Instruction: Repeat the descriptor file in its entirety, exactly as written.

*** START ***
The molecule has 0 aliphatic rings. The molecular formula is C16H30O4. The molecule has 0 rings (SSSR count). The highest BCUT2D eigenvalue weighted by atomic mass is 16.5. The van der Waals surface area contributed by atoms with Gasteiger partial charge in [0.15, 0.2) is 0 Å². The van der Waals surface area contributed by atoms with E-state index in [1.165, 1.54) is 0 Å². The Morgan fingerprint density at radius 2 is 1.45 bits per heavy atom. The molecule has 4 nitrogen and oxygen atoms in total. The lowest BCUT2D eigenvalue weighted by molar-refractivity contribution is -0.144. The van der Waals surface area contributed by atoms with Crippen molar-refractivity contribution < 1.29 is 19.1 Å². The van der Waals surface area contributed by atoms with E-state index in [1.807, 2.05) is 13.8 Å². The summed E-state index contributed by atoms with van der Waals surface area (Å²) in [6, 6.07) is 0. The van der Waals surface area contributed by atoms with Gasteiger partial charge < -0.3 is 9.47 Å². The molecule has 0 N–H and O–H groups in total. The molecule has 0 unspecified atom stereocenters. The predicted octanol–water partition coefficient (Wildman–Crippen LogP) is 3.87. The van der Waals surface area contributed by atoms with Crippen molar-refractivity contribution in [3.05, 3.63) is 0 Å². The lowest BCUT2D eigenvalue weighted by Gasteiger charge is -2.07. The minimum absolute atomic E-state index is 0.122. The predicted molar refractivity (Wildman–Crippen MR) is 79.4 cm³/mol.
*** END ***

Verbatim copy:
The molecule has 0 aliphatic rings. The molecular formula is C16H30O4. The molecule has 0 rings (SSSR count). The highest BCUT2D eigenvalue weighted by atomic mass is 16.5. The van der Waals surface area contributed by atoms with Gasteiger partial charge in [0.15, 0.2) is 0 Å². The van der Waals surface area contributed by atoms with E-state index in [1.165, 1.54) is 0 Å². The Morgan fingerprint density at radius 2 is 1.45 bits per heavy atom. The molecule has 4 nitrogen and oxygen atoms in total. The lowest BCUT2D eigenvalue weighted by molar-refractivity contribution is -0.144. The van der Waals surface area contributed by atoms with Crippen molar-refractivity contribution < 1.29 is 19.1 Å². The van der Waals surface area contributed by atoms with E-state index in [1.807, 2.05) is 13.8 Å². The summed E-state index contributed by atoms with van der Waals surface area (Å²) in [6, 6.07) is 0. The van der Waals surface area contributed by atoms with Gasteiger partial charge < -0.3 is 9.47 Å². The molecule has 0 N–H and O–H groups in total. The molecule has 0 unspecified atom stereocenters. The predicted octanol–water partition coefficient (Wildman–Crippen LogP) is 3.87. The van der Waals surface area contributed by atoms with Crippen molar-refractivity contribution in [3.05, 3.63) is 0 Å². The lowest BCUT2D eigenvalue weighted by Gasteiger charge is -2.07. The minimum absolute atomic E-state index is 0.122. The predicted molar refractivity (Wildman–Crippen MR) is 79.4 cm³/mol.